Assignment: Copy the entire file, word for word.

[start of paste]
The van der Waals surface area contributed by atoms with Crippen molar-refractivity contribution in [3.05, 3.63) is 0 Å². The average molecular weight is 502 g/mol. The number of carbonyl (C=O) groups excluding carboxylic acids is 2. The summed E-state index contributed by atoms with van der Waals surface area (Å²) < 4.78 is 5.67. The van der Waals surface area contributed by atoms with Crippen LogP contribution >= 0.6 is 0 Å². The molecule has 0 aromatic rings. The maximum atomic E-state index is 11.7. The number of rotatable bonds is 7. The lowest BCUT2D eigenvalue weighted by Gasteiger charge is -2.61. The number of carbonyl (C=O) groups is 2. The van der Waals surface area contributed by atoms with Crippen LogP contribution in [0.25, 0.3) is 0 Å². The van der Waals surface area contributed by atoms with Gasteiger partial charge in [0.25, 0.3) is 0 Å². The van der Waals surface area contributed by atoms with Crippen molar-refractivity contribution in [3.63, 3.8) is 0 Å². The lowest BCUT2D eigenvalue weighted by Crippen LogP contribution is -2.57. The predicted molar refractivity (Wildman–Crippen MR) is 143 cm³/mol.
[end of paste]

The van der Waals surface area contributed by atoms with Crippen molar-refractivity contribution in [3.05, 3.63) is 0 Å². The average molecular weight is 502 g/mol. The number of carbonyl (C=O) groups excluding carboxylic acids is 2. The summed E-state index contributed by atoms with van der Waals surface area (Å²) < 4.78 is 5.67. The van der Waals surface area contributed by atoms with Crippen LogP contribution >= 0.6 is 0 Å². The molecule has 0 aromatic rings. The maximum atomic E-state index is 11.7. The number of rotatable bonds is 7. The lowest BCUT2D eigenvalue weighted by Gasteiger charge is -2.61. The number of carbonyl (C=O) groups is 2. The van der Waals surface area contributed by atoms with Crippen LogP contribution in [0.25, 0.3) is 0 Å². The van der Waals surface area contributed by atoms with Gasteiger partial charge in [0.25, 0.3) is 0 Å². The van der Waals surface area contributed by atoms with Crippen molar-refractivity contribution in [3.63, 3.8) is 0 Å². The lowest BCUT2D eigenvalue weighted by Crippen LogP contribution is -2.57. The predicted molar refractivity (Wildman–Crippen MR) is 143 cm³/mol.